The big topic of the morning seems to be the reports beginning to leak out of Williamsburg, Virginia from the House GOP’s three-day “retreat.” With the exception of a few availabilities offered to a strictly sequestered press corps, this is very much a closed event, but obviously various participants want to make sure whatever happens is either well-known or thoroughly misunderstood.

I don’t know if any of you have been to one of these these high-level-elected-official meetings, but they are all about the same, depending on how substantive the particular sponsors want things to feel and look (apparently the poor weather at this Williamsburg event is keeping the Members indoors and away from the golf links and tennis courts and tourist attractions). I used to staff governors’ conferences at least twice a year, and it was always a game to see how boring we could make it all sound so that no one would get the impression the workaholic chief executives were having fun. So in Williamsburg as in other such events, the pols will sit around in their unused golf clothes, alternatively enjoying the “frank,” unreported conversation and being reminded every word said will eventually be repeated by someone next week over lunch.

For the non-elected presenters at such events, the game is to simultaneously convey a sense of solidarity with the solons–you know, they’re all on the same team, even though some of them are there because hundreds of thousands of people voted for them while others are just relatively high on the greasy pole of Beltway gabbing–and flatter them, courtier-like, with the awe-inspiring nature of the challenges they face and the examples of such “peers” as Lincoln, Jesus Christ and Gandhi.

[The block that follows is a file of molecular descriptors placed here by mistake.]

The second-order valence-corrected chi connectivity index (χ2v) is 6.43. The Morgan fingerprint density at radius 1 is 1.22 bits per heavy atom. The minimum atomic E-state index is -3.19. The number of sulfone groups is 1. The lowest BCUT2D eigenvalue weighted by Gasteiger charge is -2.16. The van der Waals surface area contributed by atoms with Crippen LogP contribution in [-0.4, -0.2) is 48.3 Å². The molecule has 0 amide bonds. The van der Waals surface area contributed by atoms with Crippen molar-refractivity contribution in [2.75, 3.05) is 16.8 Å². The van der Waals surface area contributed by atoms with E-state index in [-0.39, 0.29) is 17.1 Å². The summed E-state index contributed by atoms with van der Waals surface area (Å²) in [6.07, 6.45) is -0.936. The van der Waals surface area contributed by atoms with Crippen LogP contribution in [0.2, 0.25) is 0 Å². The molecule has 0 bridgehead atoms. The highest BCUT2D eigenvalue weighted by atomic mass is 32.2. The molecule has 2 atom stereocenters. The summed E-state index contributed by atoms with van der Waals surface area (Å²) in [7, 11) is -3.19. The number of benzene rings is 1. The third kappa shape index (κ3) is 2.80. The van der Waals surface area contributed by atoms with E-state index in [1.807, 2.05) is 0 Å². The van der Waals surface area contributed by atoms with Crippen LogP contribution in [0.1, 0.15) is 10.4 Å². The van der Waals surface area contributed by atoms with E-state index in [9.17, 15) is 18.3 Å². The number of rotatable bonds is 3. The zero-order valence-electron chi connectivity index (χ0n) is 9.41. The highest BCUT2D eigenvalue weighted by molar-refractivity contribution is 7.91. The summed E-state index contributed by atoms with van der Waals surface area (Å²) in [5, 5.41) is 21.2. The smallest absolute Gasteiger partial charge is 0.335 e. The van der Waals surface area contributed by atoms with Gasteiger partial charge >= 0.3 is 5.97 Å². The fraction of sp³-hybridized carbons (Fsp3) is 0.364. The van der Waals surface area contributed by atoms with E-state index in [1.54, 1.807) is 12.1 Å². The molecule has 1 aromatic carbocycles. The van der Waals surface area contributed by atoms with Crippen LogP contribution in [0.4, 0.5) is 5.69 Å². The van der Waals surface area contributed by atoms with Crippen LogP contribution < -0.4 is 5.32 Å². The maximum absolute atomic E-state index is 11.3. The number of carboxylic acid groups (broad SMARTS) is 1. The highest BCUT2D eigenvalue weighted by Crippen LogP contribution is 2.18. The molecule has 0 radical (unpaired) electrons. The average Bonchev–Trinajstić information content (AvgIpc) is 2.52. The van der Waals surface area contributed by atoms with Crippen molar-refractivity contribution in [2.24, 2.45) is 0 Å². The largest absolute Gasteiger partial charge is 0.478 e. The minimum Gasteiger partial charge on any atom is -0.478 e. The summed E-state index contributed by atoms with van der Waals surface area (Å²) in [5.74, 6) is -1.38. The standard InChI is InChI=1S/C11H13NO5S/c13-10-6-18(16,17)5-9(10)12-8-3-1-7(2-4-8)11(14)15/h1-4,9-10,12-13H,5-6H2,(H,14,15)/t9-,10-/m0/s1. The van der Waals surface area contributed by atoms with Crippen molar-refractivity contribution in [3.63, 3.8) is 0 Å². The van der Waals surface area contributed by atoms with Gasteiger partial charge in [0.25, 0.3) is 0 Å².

The mood of the Williamsburg retreat is probably best indicated by the fact the Members have already had sessions where Kellyanne Conway told them to stop talking about rape, and Domino’s Pizza CEO Patrick Doyle talked about “selling a damaged brand to a modern audience.”

Unless the retreat produces some sort of real consensus for a strategy on dealing with the debt limit, or someone gets drunk and falls into the James River, those could wind up being the highlights when the whole deal is over. I am genuinely glad I’m not one of those “real journalists” being watched by security guards at this event, and trying to coax a compelling story line from disinformation and pablum.

Ed Kilgore

Ed Kilgore is a political columnist for New York and managing editor at the Democratic Strategist website. He was a contributing writer at the Washington Monthly from January 2012 until November 2015, and was the principal contributor to the Political Animal blog.